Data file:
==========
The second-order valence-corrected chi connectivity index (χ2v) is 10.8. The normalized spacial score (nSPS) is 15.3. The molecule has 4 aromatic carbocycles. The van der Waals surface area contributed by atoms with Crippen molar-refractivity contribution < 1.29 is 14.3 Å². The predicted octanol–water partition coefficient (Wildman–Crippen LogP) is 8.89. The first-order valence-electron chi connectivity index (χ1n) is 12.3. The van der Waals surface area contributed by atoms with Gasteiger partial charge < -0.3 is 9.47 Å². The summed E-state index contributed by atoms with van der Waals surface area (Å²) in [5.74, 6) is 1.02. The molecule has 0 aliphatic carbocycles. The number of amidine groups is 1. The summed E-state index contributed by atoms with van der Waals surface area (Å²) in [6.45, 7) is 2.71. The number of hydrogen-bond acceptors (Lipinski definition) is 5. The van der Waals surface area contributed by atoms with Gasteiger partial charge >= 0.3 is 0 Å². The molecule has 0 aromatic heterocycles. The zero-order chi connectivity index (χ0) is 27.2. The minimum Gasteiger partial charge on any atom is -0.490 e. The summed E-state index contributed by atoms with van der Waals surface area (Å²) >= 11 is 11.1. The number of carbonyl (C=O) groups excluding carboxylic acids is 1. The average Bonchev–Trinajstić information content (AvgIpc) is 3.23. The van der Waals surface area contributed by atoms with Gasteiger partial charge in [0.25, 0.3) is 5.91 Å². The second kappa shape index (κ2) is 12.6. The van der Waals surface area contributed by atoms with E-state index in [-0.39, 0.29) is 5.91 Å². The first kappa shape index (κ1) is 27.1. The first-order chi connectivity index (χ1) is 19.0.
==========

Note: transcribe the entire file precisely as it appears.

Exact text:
The second-order valence-corrected chi connectivity index (χ2v) is 10.8. The normalized spacial score (nSPS) is 15.3. The molecule has 4 aromatic carbocycles. The van der Waals surface area contributed by atoms with Crippen molar-refractivity contribution < 1.29 is 14.3 Å². The predicted octanol–water partition coefficient (Wildman–Crippen LogP) is 8.89. The first-order valence-electron chi connectivity index (χ1n) is 12.3. The van der Waals surface area contributed by atoms with Gasteiger partial charge < -0.3 is 9.47 Å². The summed E-state index contributed by atoms with van der Waals surface area (Å²) in [5.74, 6) is 1.02. The molecule has 0 aliphatic carbocycles. The number of amidine groups is 1. The summed E-state index contributed by atoms with van der Waals surface area (Å²) in [6.45, 7) is 2.71. The number of hydrogen-bond acceptors (Lipinski definition) is 5. The van der Waals surface area contributed by atoms with Gasteiger partial charge >= 0.3 is 0 Å². The molecule has 0 aromatic heterocycles. The zero-order chi connectivity index (χ0) is 27.2. The minimum Gasteiger partial charge on any atom is -0.490 e. The summed E-state index contributed by atoms with van der Waals surface area (Å²) >= 11 is 11.1. The number of carbonyl (C=O) groups excluding carboxylic acids is 1. The average Bonchev–Trinajstić information content (AvgIpc) is 3.23. The van der Waals surface area contributed by atoms with Gasteiger partial charge in [0.25, 0.3) is 5.91 Å². The second kappa shape index (κ2) is 12.6. The van der Waals surface area contributed by atoms with E-state index in [-0.39, 0.29) is 5.91 Å². The first kappa shape index (κ1) is 27.1. The first-order chi connectivity index (χ1) is 19.0.